Distributed Agile: An Interview with Vishwanath Nagara

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Summary:

In this interview with Vishwanath Nagaraj, originally published in the Sticky ToolLook eNewsletter, he discusses the concept of distributed agile and some of the tools that help make the idea a reality.

In this interview with Vishwanath Nagaraj, a client principal and project manager for Twist at ThoughtWorks, he discusses the concept of distributed agile and some of the tools that help make the idea a reality.

Sticky ToolLook: We've read about agile experiences in all sorts of environments and organizations, but there is almost always an emphasis on the value of collocated teams. How have you seen "distributed agile" work?

Vishwanath Nagaraj: A fundamental principle that all agile approaches to software development rely on is the principle of feedback. From a feedback cycle perspective there is definitely tremendous value in having collocated teams. However, for various reasons--global availability of talent, economic benefits, scale, etc.--distributed development teams have become a reality for most organizations. The challenge is to adapt and evolve agile practices to facilitate feedback cycles on distributed teams within a project or program context.

As you move across the spectrum of how teams can be distributed, the challenges vary in their intensity and nature. For example, a collocated team could be distributed as soon as it outgrows its physical space and you move a portion of the team to another facility or a different floor in the same facility. Inter-team communication gets hampered as soon as you do this. You often see this in organizations that follow a more traditional approach to software development, where the engineering team and the testing team are working in different facilities.

As you move up the complexity scale, you see globally distributed teams--probably from multiple companies--working on a project. There, you need to start addressing not just challenges around communication that distance propagates but also around different time zones, cultures, and language.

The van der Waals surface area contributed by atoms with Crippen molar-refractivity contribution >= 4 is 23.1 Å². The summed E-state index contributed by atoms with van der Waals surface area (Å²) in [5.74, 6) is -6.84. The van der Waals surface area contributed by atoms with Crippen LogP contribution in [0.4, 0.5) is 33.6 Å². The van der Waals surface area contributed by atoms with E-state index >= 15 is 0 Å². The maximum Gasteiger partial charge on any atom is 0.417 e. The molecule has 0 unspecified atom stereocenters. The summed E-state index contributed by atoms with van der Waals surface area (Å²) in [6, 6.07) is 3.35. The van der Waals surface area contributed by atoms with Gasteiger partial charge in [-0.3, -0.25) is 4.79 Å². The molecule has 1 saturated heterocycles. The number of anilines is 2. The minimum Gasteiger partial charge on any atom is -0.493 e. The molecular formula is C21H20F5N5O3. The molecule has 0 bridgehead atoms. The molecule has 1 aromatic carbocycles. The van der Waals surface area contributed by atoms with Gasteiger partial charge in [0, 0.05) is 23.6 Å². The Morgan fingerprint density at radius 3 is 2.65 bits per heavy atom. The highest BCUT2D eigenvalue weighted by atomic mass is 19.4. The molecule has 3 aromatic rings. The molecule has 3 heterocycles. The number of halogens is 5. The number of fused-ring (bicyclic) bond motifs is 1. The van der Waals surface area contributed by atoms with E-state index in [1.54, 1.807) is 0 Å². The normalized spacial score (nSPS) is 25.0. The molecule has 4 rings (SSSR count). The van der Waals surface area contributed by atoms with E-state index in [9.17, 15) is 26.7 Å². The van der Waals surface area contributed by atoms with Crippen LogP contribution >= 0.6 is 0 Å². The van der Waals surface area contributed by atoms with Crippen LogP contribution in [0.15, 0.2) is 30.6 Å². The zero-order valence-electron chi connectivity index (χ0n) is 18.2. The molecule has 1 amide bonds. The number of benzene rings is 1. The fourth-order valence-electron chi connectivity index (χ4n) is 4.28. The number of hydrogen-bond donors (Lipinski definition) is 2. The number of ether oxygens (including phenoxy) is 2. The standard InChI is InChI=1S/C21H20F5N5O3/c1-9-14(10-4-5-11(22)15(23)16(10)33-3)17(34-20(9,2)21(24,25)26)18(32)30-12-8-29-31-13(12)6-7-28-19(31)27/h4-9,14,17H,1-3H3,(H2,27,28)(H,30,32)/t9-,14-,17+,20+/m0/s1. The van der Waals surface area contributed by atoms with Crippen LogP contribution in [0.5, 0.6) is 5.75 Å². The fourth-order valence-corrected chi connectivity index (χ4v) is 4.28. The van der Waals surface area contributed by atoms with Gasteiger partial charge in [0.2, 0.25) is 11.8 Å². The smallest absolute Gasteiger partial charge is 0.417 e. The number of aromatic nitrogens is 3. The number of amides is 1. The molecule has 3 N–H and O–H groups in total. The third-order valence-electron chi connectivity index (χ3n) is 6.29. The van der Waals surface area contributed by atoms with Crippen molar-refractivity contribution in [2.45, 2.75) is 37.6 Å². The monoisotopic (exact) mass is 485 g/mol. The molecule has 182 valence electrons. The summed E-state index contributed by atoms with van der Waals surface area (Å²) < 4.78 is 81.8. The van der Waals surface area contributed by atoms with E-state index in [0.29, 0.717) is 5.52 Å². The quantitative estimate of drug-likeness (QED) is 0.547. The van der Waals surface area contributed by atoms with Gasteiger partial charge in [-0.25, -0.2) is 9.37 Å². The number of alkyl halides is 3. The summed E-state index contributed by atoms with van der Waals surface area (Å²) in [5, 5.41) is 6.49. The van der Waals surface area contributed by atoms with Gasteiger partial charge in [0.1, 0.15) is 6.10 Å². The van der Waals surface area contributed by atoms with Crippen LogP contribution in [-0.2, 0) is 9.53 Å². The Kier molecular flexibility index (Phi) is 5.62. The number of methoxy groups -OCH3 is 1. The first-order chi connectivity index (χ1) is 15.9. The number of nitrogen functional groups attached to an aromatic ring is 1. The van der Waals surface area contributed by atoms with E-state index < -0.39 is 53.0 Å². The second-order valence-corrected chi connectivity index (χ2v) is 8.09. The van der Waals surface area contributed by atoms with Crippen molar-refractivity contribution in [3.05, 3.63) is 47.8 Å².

As a clarification of terms, I refer to "distributed agile" as a delivery model where there are full-lifecycle teams at different locations and development takes place in all these locations. "Offshore agile" is a model we have used successfully at ThoughtWorks, where teams are distributed, but a majority of the development takes place in one location--albeit away from the customer location--and there is a smaller cross-functional team at the customer location. So, in a sense, an offshore model almost replicates a collocated model but not collocated with the customer.

I have been part of teams which have successfully applied agile practices on a spectrum of such distributed and offshore projects. Given the challenges, we have realized that rapid feedback cycles and visibility are more important in a distributed team than a collocated one. We have been successful when we have appropriately addressed three key elements: people, process, and technology.

Sticky ToolLook: What are some of the pros and cons of distributed agile, and how can teams get past the obstacles?

Vishwanath Nagaraj: The advantages of distributed agile, as the term suggests, are a combination of the benefits of distributed development, which include access to talent, ability to scale, and economic benefits. Plus, they include the benefits that agile practices bring to software development, such as the ability to respond rapidly to market and business changes, faster time to market, lowered cost of change, and improved quality of software delivered.

The challenge, however, is to address effectively issues of distribution, such as reduced communication bandwidth, lack of visibility, cultural differences, etc., through pragmatic application of agile principles and practices. I believe agile practices and principles inherently address challenges that distributed teams face. For example, business sponsors on a distributed team often find it difficult to get an accurate visibility of progress and status of a project. Applying agile practices of working in short iterations and using working software to demonstrate progress at the end of every iteration is a very effective way to address this challenge and build trust with the business.

As discussed previously, the three broad areas that organizations need to address to make this successful are people, process, and technologies.

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Joey McAllister's picture Joey McAllister

Joey McAllister is an online editor with Software Quality Engineering, where he edits TechWell.com, Better Software magazine, and other SQE products.

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